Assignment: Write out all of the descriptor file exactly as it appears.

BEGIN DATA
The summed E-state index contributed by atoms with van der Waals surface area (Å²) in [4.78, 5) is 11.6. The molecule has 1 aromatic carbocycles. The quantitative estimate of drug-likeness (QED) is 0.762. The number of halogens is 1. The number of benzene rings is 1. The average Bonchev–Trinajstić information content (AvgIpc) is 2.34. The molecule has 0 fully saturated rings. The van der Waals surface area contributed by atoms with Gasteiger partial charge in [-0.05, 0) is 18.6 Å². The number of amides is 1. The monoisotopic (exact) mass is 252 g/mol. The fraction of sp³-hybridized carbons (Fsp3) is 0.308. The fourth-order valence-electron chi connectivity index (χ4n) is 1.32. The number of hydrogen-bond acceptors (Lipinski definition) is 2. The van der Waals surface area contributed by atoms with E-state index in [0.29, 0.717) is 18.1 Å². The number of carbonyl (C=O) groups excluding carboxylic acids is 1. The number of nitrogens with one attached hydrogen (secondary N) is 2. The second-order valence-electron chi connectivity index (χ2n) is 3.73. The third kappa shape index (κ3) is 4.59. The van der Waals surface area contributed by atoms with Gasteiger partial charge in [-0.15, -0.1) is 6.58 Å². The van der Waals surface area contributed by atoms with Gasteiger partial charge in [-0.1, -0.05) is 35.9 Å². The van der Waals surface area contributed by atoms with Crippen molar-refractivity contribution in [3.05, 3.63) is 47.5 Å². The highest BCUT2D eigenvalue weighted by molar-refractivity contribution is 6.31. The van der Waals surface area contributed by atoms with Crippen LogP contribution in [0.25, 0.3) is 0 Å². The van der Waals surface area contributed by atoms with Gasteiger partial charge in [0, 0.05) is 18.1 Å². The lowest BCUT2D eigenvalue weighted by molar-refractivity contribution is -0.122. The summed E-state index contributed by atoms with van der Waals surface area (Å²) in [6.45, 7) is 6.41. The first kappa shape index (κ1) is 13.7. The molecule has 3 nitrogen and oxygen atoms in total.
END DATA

The summed E-state index contributed by atoms with van der Waals surface area (Å²) in [4.78, 5) is 11.6. The molecule has 1 aromatic carbocycles. The quantitative estimate of drug-likeness (QED) is 0.762. The number of halogens is 1. The number of benzene rings is 1. The average Bonchev–Trinajstić information content (AvgIpc) is 2.34. The molecule has 0 fully saturated rings. The van der Waals surface area contributed by atoms with Gasteiger partial charge in [-0.05, 0) is 18.6 Å². The number of amides is 1. The monoisotopic (exact) mass is 252 g/mol. The fraction of sp³-hybridized carbons (Fsp3) is 0.308. The fourth-order valence-electron chi connectivity index (χ4n) is 1.32. The number of hydrogen-bond acceptors (Lipinski definition) is 2. The van der Waals surface area contributed by atoms with E-state index in [0.29, 0.717) is 18.1 Å². The number of carbonyl (C=O) groups excluding carboxylic acids is 1. The number of nitrogens with one attached hydrogen (secondary N) is 2. The second-order valence-electron chi connectivity index (χ2n) is 3.73. The third kappa shape index (κ3) is 4.59. The van der Waals surface area contributed by atoms with Gasteiger partial charge in [-0.15, -0.1) is 6.58 Å². The van der Waals surface area contributed by atoms with Gasteiger partial charge in [-0.1, -0.05) is 35.9 Å². The van der Waals surface area contributed by atoms with Crippen molar-refractivity contribution in [3.05, 3.63) is 47.5 Å². The highest BCUT2D eigenvalue weighted by molar-refractivity contribution is 6.31. The van der Waals surface area contributed by atoms with Crippen LogP contribution in [0.25, 0.3) is 0 Å². The van der Waals surface area contributed by atoms with Gasteiger partial charge in [0, 0.05) is 18.1 Å². The lowest BCUT2D eigenvalue weighted by molar-refractivity contribution is -0.122. The summed E-state index contributed by atoms with van der Waals surface area (Å²) in [6.45, 7) is 6.41. The first kappa shape index (κ1) is 13.7. The molecule has 3 nitrogen and oxygen atoms in total.